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By Lisa M. Starczewski, Esq.
Valley Forge, PA
For several years, the application of the passive loss rules to LLCs has been the subject of debate and litigation. Recently proposed regulations clarify these rules, but leave some unanswered questions.
Section 469(h)(2) essentially creates a presumption that losses from interests in limited partnerships are passive. This section, as implemented by regulations, provides that no interest in a limited partnership is treated as an interest with respect to which a taxpayer "materially participates" unless the taxpayer establishes material participation by satisfying one of three tests. If an interest is not an interest in a limited partnership, the taxpayer is able to show material participation by meeting one of seven tests.
Under the current temporary regulations, a partnership interest is treated as a limited partnership interest (and, therefore, is subject to the presumption against material participation) if: (1) the interest is either designated as a limited partnership interest in the limited partnership agreement or the certificate of limited partnership, without regard to whether the liability of the holder of the interest for obligations of the partnership is limited under applicable state law; or (2) the liability of the holder of the interest for obligations of the partnership is limited, under the law of the state in which the partnership is organized, to a determinable fixed amount.1 However, even if the interest is characterized as a limited partnership interest under this rule, the so-called "general partner exception" applies if the individual is a general partner in the partnership at all times during the partnership's taxable year ending with or within the individual's taxable year (or portion of the partnership's taxable year during which the individual directly or indirectly owns the limited partnership interest).2 If the general partner exception applies, all seven tests are available to a taxpayer to establish material participation.
The IRS has attempted, over the years, to take the position that an LLC interest is a limited partnership interest for purposes of the passive loss rules. The courts, however, have generally refused to impose the presumption of passivity on the holders of LLC (as well as LLP) interests.3 After a few years of wrangling with the courts and losing, the IRS seems to have capitulated (at least in part) by issuing proposed regulations clarifying the circumstances under which an LLC member will be treated as a limited partner for purposes of the §469(h)(2) passivity presumption.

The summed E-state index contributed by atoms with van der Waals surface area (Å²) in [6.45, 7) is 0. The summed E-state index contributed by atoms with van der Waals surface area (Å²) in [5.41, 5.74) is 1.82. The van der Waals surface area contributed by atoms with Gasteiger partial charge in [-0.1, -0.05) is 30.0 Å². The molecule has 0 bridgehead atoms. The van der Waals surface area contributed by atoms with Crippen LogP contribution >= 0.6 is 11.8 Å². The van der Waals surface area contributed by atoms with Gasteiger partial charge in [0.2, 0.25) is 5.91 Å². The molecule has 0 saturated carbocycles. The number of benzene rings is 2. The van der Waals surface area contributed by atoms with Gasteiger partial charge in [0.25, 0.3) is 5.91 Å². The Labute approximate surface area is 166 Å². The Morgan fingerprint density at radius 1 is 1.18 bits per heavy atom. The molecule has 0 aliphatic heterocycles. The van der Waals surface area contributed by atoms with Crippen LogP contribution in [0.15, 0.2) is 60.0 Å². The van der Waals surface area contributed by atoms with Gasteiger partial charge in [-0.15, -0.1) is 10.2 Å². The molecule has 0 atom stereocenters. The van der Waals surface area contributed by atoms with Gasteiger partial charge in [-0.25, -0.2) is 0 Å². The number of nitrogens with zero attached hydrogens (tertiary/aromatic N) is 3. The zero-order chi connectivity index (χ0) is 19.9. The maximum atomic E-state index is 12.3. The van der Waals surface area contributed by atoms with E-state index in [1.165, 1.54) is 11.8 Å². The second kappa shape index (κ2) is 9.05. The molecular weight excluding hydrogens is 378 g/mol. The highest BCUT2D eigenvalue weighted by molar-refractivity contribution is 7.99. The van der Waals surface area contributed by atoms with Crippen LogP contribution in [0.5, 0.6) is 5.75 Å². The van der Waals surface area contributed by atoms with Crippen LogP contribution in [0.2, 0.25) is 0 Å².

In November 2011, the IRS issued proposed regulations4 that, once finalized, would amend the definition of a limited partnership interest, as set forth under the current temporary regulations, to eliminate the current reliance on state law limited liability and, instead, adopt an approach based on an LLC member's ability to participate in management of the entity.
The proposed regulations provide that an interest in an entity will be treated as an interest in a limited partnership for purposes of the passivity presumption if: (1) the entity in which the interest is held is classified as a partnership for Federal income tax purposes; and (2) the holder of the interest does not have rights to manage the entity at all times during the entity's taxable year under the law of the jurisdiction in which the entity was organized and under the governing agreement.5
Query how this new definition will be interpreted? What does the right "to manage" mean in the context of an LLC? The second prong of the definition includes language that literally appears to characterize an interest as a limited partnership interest if the holder does not have the right to manage under state law and under the governing agreement. State law generally allows LLC members to manage while maintaining limited liability. Is the state law right to manage sufficient to satisfy the second prong of the definition? The use of the conjunctive in the proposed regulations implies that an LLC member will be treated as a limited partner unless the LLC member lacks management rights under both state law and the governing agreement. Will the IRS look specifically at each LLC member to determine that particular member's right to manage under the LLC agreement?